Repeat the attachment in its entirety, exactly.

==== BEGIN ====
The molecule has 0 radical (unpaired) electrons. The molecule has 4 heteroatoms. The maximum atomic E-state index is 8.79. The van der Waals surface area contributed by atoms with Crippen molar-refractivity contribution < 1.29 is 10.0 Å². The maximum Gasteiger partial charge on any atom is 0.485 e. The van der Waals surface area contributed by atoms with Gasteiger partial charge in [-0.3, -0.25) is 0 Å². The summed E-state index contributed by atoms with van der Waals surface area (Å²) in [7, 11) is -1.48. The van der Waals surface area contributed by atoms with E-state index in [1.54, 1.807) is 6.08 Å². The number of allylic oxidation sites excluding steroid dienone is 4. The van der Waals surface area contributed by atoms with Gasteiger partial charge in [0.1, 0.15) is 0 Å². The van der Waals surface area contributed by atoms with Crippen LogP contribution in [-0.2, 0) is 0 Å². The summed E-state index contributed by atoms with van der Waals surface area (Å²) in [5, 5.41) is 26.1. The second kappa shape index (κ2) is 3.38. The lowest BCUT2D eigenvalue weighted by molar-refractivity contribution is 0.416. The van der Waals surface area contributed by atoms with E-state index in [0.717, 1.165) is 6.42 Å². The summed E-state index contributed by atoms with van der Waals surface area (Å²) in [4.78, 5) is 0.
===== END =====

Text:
The molecule has 0 radical (unpaired) electrons. The molecule has 4 heteroatoms. The maximum atomic E-state index is 8.79. The van der Waals surface area contributed by atoms with Crippen molar-refractivity contribution < 1.29 is 10.0 Å². The maximum Gasteiger partial charge on any atom is 0.485 e. The van der Waals surface area contributed by atoms with Gasteiger partial charge in [-0.3, -0.25) is 0 Å². The summed E-state index contributed by atoms with van der Waals surface area (Å²) in [7, 11) is -1.48. The van der Waals surface area contributed by atoms with E-state index in [1.54, 1.807) is 6.08 Å². The number of allylic oxidation sites excluding steroid dienone is 4. The van der Waals surface area contributed by atoms with Gasteiger partial charge in [0.1, 0.15) is 0 Å². The van der Waals surface area contributed by atoms with Crippen LogP contribution in [-0.2, 0) is 0 Å². The summed E-state index contributed by atoms with van der Waals surface area (Å²) in [5, 5.41) is 26.1. The second kappa shape index (κ2) is 3.38. The lowest BCUT2D eigenvalue weighted by molar-refractivity contribution is 0.416. The van der Waals surface area contributed by atoms with E-state index in [0.717, 1.165) is 6.42 Å². The summed E-state index contributed by atoms with van der Waals surface area (Å²) in [4.78, 5) is 0.